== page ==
DIA data were analyzed with SpectronautTM 14.4.200727.47784, searching the above constructed spectral library. The main software parameters were set as follows: retention time prediction type is dynamic iRT, interference on MS2 level correction is enabled, and cross-run normalization is enabled. All results were filtered based on a Q value cutoff of 0.01 (equivalent to FDR<1%).

Bioinformatic analysis

Cluster 3.0 and Java Treeview software were used to perform hierarchical clustering analysis. CELLO, which is a multiclass support vector machine (SVM) classification system, was used to predict protein subcellular localization [12,13]. Protein sequences were searched using the InterProScan software to identify protein domain signatures from the InterPro member database Pfam [14]. The gene ontology (GO) [15] and KEGG [16] pathway enrichment analysis was processed through cluster Profler an R package. The adjusted p- and q-values were both <0.05. Enrichment analysis was applied based on Fisher’s exact test, by considering the whole quantified proteins as a background data set. The protein–protein interaction (PPI) information was retrieved from IntAct molecular interaction database () by their gene symbols or STRING software and visualized with Cytoscape software version 3.2.1.

The WGCNA algorithm, which is another method of bioinformatics analysis, is a common algorithm for constructing weighted coexpression networks. This experiment used the R package WGCNA (R Version 3.4) to write a script to build a weighted coexpression network.

ELISA and receiver operating characteristic (ROC) curve analysis

Three proteins (PLG, KNG-1, and Alpha-1-antitrypsin) were chosen for verifying the differential expressions using ELISA. The Human Plasminogen ELISA kit (Elabscience Biotechnology Co., Ltd., E-EL-H2102c), Human KNG-1 kit (Cloud-Clone Co., Ltd., 7692281E3D), and Human Alpha-1-antitrypsin kit (Abcam, ab108799) were used. ELISA assays were performed according to the manufacturer’s protocols, and samples (HM-long-term group, 13 samples; HM-recent group, 13 samples) were run in duplicate. The absorbances of the standards and samples were determined by spectrophotometry at 450 nm with a microplate reader. Statistical analyses were performed with GraphPad Prism version 6.0. The Student t test was applied for comparisons of quantitative data, and the ROC curve analysis with GraphPad Prism version 6.0 was performed to evaluate the sensitivity and specificity of the proteins.


Thirty-eight differentially expressed proteins (DEPs) were identified and quantitatively analyzed

The spectral library that was generated—as described in the experimental methods—contained 4,256 peptides corresponding to 1,146 protein groups. Then, the individual sample was subjected to DIA experiments to identify the aqueous humor proteins. As a result, a total of 4,353 peptides corresponding to 464 proteins were quantified (Appendix 1). Among proteins showing significant changes (p<0.05) in abundance, we used proteins with values of an abundance fold change >1.5 to identify those with a significant difference between the HM-long-term and HM-recent groups.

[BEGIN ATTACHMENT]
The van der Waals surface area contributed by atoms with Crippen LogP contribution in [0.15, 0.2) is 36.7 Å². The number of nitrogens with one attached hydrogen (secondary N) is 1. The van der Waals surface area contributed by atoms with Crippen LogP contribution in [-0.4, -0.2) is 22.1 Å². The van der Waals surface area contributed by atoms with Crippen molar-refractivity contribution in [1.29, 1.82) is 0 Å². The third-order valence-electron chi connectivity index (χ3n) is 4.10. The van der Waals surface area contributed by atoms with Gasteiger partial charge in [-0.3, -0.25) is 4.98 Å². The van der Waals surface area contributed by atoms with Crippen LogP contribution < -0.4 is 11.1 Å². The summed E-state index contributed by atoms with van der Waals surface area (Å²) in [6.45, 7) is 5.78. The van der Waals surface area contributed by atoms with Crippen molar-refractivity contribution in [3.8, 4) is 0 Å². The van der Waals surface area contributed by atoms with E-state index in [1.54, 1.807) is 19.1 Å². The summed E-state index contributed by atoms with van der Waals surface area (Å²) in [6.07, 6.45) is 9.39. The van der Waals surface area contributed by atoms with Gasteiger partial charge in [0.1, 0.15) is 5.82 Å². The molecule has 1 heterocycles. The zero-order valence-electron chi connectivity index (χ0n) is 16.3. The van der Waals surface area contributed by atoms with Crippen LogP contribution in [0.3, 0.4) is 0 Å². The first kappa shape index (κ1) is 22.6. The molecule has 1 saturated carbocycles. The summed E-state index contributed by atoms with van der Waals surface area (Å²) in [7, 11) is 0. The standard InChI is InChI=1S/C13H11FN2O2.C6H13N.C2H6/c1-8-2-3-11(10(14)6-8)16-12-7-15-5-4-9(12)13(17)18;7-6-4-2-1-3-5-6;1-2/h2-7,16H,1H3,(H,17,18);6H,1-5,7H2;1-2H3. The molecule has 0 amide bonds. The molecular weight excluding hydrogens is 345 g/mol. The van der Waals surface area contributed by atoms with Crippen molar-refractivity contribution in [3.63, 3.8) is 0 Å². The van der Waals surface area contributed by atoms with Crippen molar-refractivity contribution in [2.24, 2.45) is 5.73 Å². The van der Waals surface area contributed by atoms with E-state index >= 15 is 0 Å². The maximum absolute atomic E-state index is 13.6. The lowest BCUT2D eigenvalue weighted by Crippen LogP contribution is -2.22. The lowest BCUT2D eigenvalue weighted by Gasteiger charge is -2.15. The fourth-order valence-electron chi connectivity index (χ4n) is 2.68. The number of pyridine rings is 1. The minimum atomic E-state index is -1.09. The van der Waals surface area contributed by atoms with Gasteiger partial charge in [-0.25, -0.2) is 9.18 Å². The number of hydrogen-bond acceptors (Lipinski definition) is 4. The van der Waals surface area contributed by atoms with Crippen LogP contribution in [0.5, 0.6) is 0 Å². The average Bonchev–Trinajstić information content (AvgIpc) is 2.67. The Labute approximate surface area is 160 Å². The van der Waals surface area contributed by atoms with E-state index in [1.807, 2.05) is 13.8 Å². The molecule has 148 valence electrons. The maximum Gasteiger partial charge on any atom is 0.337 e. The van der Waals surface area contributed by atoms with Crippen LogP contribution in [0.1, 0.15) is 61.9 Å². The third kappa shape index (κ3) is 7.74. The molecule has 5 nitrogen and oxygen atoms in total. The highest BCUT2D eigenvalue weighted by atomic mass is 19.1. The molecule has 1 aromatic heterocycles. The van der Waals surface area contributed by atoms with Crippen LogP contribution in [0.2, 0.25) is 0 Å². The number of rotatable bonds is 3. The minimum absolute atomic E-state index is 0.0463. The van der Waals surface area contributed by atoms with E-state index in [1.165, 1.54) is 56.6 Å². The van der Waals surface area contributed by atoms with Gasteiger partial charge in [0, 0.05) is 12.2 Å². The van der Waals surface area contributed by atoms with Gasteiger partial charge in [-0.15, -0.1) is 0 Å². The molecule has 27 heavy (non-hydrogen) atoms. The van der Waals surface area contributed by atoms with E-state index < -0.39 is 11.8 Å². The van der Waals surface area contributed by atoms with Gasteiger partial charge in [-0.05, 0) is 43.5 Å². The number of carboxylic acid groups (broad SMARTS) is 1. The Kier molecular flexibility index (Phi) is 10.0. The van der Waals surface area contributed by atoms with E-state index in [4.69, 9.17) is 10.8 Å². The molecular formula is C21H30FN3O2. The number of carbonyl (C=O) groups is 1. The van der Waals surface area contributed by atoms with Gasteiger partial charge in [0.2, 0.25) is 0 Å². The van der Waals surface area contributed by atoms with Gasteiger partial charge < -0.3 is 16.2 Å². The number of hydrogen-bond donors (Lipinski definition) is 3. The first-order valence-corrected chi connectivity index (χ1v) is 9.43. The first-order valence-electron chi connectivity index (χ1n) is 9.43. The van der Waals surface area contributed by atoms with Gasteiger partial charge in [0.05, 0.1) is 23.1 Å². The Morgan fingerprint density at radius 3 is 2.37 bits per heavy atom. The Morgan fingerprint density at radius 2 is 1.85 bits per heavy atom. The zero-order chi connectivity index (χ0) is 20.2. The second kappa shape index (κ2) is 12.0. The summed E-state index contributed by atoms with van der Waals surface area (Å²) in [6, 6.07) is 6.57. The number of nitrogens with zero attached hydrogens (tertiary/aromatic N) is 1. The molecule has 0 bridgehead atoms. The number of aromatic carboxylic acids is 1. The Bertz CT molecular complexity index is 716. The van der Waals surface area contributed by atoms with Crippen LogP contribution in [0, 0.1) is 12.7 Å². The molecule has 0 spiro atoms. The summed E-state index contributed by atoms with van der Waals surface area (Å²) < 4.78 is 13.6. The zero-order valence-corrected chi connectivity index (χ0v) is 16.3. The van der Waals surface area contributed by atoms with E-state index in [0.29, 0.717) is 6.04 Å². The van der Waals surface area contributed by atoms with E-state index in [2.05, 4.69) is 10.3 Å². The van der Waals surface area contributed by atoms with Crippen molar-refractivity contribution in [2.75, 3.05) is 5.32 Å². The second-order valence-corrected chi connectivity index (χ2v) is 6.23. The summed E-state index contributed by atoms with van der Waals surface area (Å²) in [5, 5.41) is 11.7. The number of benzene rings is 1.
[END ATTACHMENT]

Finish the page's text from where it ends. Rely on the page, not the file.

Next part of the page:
The study showed 38 DEPs, including 18 upregulated and 20 downregulated proteins (Figure 1A, Table 2). For these DEPs, we performed a series of analyses. First, we performed a hierarchical cluster analysis. The results showed that the DEPs can be distributed in different groups, indicating that the screening results can represent the impact of biologic processing on the samples (Figure 1B). Then, we performed a volcano plot of those DEPs. Consistently, the results showed that the DEPs were clearly distributed in different regions (Figure 1C). Here, to show the DEPs more intuitively, we performed box plot processing on the eight most upregulated DEPs (Figure 1D).

Functional analysis of DEPs

Protein domains of DEPs are more extensive-- Surprisingly, although 13 DEPs were located in the nucleus, we found nearly half of the proteins contained extracellular Appendix 2. In addition, the results showed that the domains of DEPs are more extensive, with seven proteins containing the immunoglobulin V-set domain (Appendix 2). Subsequently, we performed domain enrichment analysis on DEPs using Fisher’s exact test to find the most significant enrichment domains and their corresponding DEPs (Appendix 2).

GO analysis reveals that DEPs have annotated nearly 1,000 functions-- To understand the function, location, and biologic pathways of the protein in the organism thoroughly, we annotated the DEPs through GO analysis. The results showed that 38 DEPs were involved in 936 functional annotations (Figure 2). The most significant annotation functions were the positive regulation of catabolic process, regulation of catabolic process, positive regulation of cellular catabolic process for biologic process, steroid binding, and phospholipid binding.